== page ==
“Phoebe sent word….” Jane’s mother continued…. “Oh, it’s a most sensitive matter, Jane…”
“Well for heaven’s sake, inform me, Mother, before I expire on account of consternation!”
Mrs. Austen breathed in deeply and sobbed, “Phoebe sent word that poor, dear Imogene has gone.”
“Gone in what regard?” Jane asked, struggling to understand. “Has she passed?”
Both Cassandra and Mrs. Austen gasped and pressed their hands together as if in prayer.
“I am fast losing my sense of humor,” Jane warned.
Cassandra, launching herself off the fir garland, was at once the most plague-ridden soul imaginable, and at the same time the most animated storyteller. “Imogene left the house a week Tuesday and has not been home since.”
Jane quickly did the math in her bonnet. “That’s nearly a week!”
“Precisely my dear.” Her mother sank deep into the chair. “And naturally you must go to poor Phoebe. Find where Cousin Imogen has gotten to and bring her home.”
“I beg your pardon, Mother,” Jane burst.
“Certainly, you don’t mean to disappoint your Aunt Phoebe by leaving her to anguish over the whereabouts of her only daughter?”
“Well, what service am I meant to employ? I am not in the business of acquisitioning errant family members.” Jane crossed her arms but only because her hands had begun to shake.
Jane’s mother began to cry softly.
Cassandra uncrossed her arms. “Jane,” she began ominously, “Our dear Mother would be much comforted if you might find it within yourself to go to Aunt Phoebe and, by whatever means you might garnish, find Cousin Imogene.”
“Has Imogene a beau of whom we have not yet made a formal introduction?” Jane asked.
“No,” they crowed in unison.
“Mightn’t she have had a secret intrigue to which we have not yet had…”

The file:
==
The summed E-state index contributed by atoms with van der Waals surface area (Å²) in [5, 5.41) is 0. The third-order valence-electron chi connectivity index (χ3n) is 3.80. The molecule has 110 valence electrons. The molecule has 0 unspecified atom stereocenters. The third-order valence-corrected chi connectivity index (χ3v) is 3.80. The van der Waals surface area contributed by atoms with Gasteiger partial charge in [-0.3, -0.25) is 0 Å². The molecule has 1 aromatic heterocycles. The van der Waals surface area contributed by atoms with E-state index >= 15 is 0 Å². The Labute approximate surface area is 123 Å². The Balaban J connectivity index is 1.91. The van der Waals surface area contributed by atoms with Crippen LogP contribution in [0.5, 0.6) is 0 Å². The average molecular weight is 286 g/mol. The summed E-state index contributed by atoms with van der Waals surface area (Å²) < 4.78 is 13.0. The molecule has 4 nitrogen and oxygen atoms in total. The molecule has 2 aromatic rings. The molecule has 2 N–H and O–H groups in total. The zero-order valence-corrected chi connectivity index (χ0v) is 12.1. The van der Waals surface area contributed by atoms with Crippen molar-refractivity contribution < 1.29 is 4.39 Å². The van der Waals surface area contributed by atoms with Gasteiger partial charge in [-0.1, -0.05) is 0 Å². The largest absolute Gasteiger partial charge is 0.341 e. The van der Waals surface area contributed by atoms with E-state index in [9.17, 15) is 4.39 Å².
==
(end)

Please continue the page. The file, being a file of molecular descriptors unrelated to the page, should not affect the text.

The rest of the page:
“No,” Cassandra interrupted. “Imogene is as dull as dirt, as you well know.”
Their mother was too fatigued to tisk. Cassandra was too ill to mince words. And Jane began to deeply feel the worry that her mother and sister already owned. She imagined Imogene as a child, in the attic room with herself and Cassandra, trying on feathered hats from ancient trunks. And Imogene, writing out recipes for nut bread in the margin of her diary. Jane sank back onto her chair, not realizing she was sitting atop her mother’s best muslin. “Poor Imogene.”
“Indeed,” nodded her mother and sister in unison.
Jane looked at the mantle, festooned in fir boughs. Her heart had been fixed on making improvements to the mantle, and all of the rooms of Chawton for the matter, by adding balls of glass and cloved pomanders. The idea of a fatiguing journey to London, where Aunt Phoebe and Cousin Imogene lived was most unwelcome. And just as her morning walks were becoming frosty and crystalline; the Sweet Box, Advent Bells, and Paperwhite Narcissus were in bloom. How could she support leaving at such a time as this.
“Will you, my dear,” her mother pressed, “Will you go and be an easement to Aunt Phoebe? Employ your cleverness to ascertain Imogene’s whereabouts. My dear, you must see that it’s the very ignorance of the matter that is insupportable. You must find Imogene, or I fear my dear sister will unravel in a most regrettable manner. Will you, Jane?”
Will Jane decide to:
A) Remain at Chawton and, by all means, advance the holiday decorations before the snowbells wilt.
B) Leave in haste for London.